OPINION: Why a generational coffee shop exchange left me fuming

Marg Johnson

Something happened at the Tim Hortons on Exmouth Street near Front that left me amazed and dismayed at the same time.

My sisters and I meet there every Thursday at noon so the staff and customers recognize us as regulars. The crowd at that time is a mix of city and construction workers, young people, couples and singles, but mostly young people of the grey-haired variety getting caught up on their week.

I have the honour of being with our large group of teens that meet weekly at our church, Central Baptist, so it was with a surge of pride that I observed what happened.

A trim, smartly dressed woman (see grey-haired variety above) was having trouble with the Tim Card payment process. Behind her was a well-dressed young man with a red cap and an open, dimpled smile. I watched him as he quietly moved forward and calmly demonstrated the process to her.

I couldn’t tell whether she thanked him at the time, but his smile remained “open” as she moved on, and he stepped up to the counter. I remember thinking, ‘This kid should be in customer service somewhere!’ After that, my focus was on the lady.

She did not seem at all affected by what had happened — not embarrassed and faintly blushing, not flustered — just an odd calmness as if nothing unusual had happened, and maybe for her it wasn’t unusual.

But in my considerable experience as a retired Ontario Certified Child & Youth Worker, I can see both sides of our older generation-younger generation problems. People my age say, “These kids today don’t show respect.” “These kids today are self-centred and don’t care.” “They are part of the entitled generation.” And they are right.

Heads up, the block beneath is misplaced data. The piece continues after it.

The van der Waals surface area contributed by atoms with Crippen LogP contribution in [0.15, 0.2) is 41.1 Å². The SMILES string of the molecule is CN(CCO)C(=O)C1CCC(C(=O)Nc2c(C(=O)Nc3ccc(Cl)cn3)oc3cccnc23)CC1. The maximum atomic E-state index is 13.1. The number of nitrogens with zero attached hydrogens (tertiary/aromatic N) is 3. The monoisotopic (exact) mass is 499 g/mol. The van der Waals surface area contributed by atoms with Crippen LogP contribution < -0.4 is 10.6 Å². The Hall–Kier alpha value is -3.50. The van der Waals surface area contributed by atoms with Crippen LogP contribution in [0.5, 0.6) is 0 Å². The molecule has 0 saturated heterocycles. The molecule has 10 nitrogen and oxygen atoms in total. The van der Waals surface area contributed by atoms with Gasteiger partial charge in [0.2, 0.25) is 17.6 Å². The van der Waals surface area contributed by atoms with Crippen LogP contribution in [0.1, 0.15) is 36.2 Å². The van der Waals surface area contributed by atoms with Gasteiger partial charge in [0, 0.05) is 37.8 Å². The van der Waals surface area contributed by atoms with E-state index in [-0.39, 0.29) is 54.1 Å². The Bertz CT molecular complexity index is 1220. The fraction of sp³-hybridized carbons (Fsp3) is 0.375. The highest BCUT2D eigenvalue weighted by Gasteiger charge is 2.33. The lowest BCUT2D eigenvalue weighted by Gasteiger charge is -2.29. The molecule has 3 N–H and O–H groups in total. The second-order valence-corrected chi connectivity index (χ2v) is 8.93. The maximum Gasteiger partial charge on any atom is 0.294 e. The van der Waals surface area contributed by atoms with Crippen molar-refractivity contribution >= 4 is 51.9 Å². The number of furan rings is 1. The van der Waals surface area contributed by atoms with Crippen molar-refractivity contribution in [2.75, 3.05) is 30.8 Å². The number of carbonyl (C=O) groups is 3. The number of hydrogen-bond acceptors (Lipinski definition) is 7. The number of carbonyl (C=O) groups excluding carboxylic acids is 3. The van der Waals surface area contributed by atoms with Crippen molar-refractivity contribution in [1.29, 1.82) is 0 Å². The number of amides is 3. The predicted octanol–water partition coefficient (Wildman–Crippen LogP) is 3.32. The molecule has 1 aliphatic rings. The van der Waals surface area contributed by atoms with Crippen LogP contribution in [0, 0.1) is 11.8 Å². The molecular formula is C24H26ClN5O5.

But these same kids hear all of the “tsk-tsks” and they don’t understand because they haven’t been taught.

This young man, with such a simple gesture, reinforced in my mind what I have always believed, that every child is worth the time and teaching, because somebody obviously “raised him right.”

And the lady? With neither a gesture nor a smile, she left the shop. And the kid waiting for his food shrugged and looked a touch crestfallen, and for a moment the smile dimmed, and that made me angry!

So I made a decision. I got up and went to the kid. I excused myself, put my hand on his arm, looked him in the eye, and said, “Hey, Bud, you impressed the hell out of me back there! I saw how you helped that lady and she just left!”

He said, “That’s OK, man, it’s just people.” I responded, “I hope you’re around when I have a problem, because it could be next week!”

The wide smile was back. “I’ll be there for you, man, I’ll be there!” and he left on his bike.

Marg Johnson is a retired Certified Child & Youth Worker who worked with behaviour children as an educational assistant for 15 years at the York Catholic District School Board.